Swimmer’s ear — also called otitis externa — is an infection of the outer ear canal. It often occurs in swimmers, but non-swimmers can also suffer from swimmer’s ear. When water is trapped in the ear canal or the ear is continuously wet, warm, stagnant water irritates and break down the skin in the ear, and provides an environment that allows bacteria that normally inhabit the ear canal multiply, causing infection and irritation of the ear canal. If the infection progresses it may involve the outer ear.
Swimmer’s ear is common in swimmers and in children during the summertime when swimming is a frequent activity. Swimmer’s ear may also develop after a single swim in a dirty water source such as a pond.
Since a dry ear is less likely to become infected, it is important to keep the ears free of moisture after swimming or bathing. Wearing earplugs during swimming can help. And, ensuring ear canals are dry after swimming can help as well. Q-tips should not be used for this purpose, because they may pack material deeper into the ear canal, remove protective earwax, and irritate the thin skin of the ear canal creating the perfect environment for an infection.
Prevention of Swimmer’s Ear:
- Do not clear protective ear wax out of the ear canal.
- Wear earplugs while swimming.
- Dry ear canals after swimming — do not insert anything in the ear canal!
The safest way to dry your ears is with a hair blow-dryer. If you do not have a perforated eardrum, rubbing alcohol or a 50:50 mixture of alcohol and vinegar used as ear drops will evaporate excess water and keep your ears dry. Before using any drops in the ear, it is important to verify that you do not have a perforated eardrum. Check with your otolaryngologist if you have ever had a perforated, punctured, or injured eardrum, or if you have had ear surgery.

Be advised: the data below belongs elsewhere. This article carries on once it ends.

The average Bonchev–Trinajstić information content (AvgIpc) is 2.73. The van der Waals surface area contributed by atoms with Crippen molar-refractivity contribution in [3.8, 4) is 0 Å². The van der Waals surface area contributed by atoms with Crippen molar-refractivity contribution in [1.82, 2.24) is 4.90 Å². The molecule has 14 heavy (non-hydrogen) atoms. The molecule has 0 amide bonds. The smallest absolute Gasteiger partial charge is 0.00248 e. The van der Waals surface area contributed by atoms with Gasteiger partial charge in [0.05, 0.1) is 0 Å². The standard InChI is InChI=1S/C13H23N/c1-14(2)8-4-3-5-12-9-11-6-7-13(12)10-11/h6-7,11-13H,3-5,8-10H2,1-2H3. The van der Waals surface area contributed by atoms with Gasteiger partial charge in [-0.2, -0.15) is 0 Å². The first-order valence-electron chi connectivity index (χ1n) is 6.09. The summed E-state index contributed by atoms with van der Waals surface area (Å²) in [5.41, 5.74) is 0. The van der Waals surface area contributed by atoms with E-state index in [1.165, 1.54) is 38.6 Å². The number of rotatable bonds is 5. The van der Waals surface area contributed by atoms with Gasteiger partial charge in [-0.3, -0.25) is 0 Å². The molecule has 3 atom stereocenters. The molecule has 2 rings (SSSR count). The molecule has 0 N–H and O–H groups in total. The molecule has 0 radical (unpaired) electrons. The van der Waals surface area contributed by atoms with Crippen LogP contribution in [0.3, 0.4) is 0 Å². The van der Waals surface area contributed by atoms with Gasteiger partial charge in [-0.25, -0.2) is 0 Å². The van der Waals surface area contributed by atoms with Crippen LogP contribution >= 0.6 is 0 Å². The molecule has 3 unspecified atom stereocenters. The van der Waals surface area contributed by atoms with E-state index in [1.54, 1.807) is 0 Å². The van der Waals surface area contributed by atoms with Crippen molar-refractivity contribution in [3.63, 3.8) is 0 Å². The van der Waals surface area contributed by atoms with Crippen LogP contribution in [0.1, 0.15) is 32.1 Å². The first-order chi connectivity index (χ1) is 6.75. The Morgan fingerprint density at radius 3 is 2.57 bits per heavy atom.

Signs and Symptoms
The most common symptoms of swimmer’s ear are mild to moderate pain that is aggravated by tugging on the outer ear. Other symptoms may include any of the following:
- The sensation that the ear is blocked or full
- Painful chewing
- Decreased hearing
- Swollen lymph nodes
- Intense pain that may radiate to the neck, face, or side of the head
- The outer ear may appear to be pushed forward or away from the skull
Treatment for the early stages of swimmer’s ear includes careful cleaning of the ear canal and ear drops that inhibits bacterial growth. Mild acidic solutions such as boric or acetic acid (white vinegar) are effective for early infections.
For more severe infections, antibiotic ear drops are necessary. If the ear canal is completely swollen shut, a tampon-like sponge may be placed in the ear canal by your ENT specialist, so that the antibiotic drops will wick to the infected area.
Follow-up appointments are very important to monitor progress of the infection, to repeat ear cleaning, and to replace the ear wick as needed. These follow-up appointments are important to evaluate the condition of the ear canal and eardrum to adjust treatment to keep your ears in peak condition.
Your otolaryngologist has specialized equipment and expertise to effectively clean the ear canal and treat swimmer’s ear without causing further damage.
Why Do Ears Itch?
An itchy ear is a maddening symptom. Sometimes it is caused by a fungus or allergy, but more often it is a chronic dermatitis (skin inflammation) of the ear canal. One type is seborrheic dermatitis, a condition similar to dandruff in the scalp; the wax is dry, flaky, and abundant. Some patients with this problem do well by decreasing intake of foods that aggravate it, such as greasy foods, carbohydrates (sugar and starches), and chocolate. Doctors often prescribe a cortisone eardrop at bedtime when the ears itch. There is no long-term cure, but it can be kept controlled.
If you have itchy or painful ears, contact the ENT specialists at Alpine ENT to schedule your evaluation today!